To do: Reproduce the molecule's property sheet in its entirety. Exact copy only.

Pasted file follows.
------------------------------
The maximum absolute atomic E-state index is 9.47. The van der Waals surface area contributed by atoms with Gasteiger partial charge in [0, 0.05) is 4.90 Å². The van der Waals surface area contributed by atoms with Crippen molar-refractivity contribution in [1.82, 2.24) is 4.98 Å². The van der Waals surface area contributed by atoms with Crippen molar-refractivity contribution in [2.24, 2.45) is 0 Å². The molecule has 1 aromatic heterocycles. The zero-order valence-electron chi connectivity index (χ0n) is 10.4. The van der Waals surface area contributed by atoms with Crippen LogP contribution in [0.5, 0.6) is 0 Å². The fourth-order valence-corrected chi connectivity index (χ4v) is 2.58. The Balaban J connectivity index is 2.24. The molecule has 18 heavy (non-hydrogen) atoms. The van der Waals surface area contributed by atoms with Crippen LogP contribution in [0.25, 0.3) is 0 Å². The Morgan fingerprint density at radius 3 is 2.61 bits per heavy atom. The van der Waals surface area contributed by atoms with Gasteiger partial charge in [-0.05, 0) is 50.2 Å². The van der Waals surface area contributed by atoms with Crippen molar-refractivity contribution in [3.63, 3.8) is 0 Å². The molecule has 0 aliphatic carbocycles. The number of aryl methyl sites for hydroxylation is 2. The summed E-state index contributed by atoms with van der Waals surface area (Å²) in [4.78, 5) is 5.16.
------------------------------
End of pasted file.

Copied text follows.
The maximum absolute atomic E-state index is 9.47. The van der Waals surface area contributed by atoms with Gasteiger partial charge in [0, 0.05) is 4.90 Å². The van der Waals surface area contributed by atoms with Crippen molar-refractivity contribution in [1.82, 2.24) is 4.98 Å². The van der Waals surface area contributed by atoms with Crippen molar-refractivity contribution in [2.24, 2.45) is 0 Å². The molecule has 1 aromatic heterocycles. The zero-order valence-electron chi connectivity index (χ0n) is 10.4. The van der Waals surface area contributed by atoms with Crippen LogP contribution in [0.5, 0.6) is 0 Å². The fourth-order valence-corrected chi connectivity index (χ4v) is 2.58. The Balaban J connectivity index is 2.24. The molecule has 18 heavy (non-hydrogen) atoms. The van der Waals surface area contributed by atoms with Crippen LogP contribution in [0.25, 0.3) is 0 Å². The Morgan fingerprint density at radius 3 is 2.61 bits per heavy atom. The van der Waals surface area contributed by atoms with Gasteiger partial charge in [-0.05, 0) is 50.2 Å². The van der Waals surface area contributed by atoms with Crippen molar-refractivity contribution in [3.63, 3.8) is 0 Å². The molecule has 0 aliphatic carbocycles. The number of aryl methyl sites for hydroxylation is 2. The summed E-state index contributed by atoms with van der Waals surface area (Å²) in [4.78, 5) is 5.16.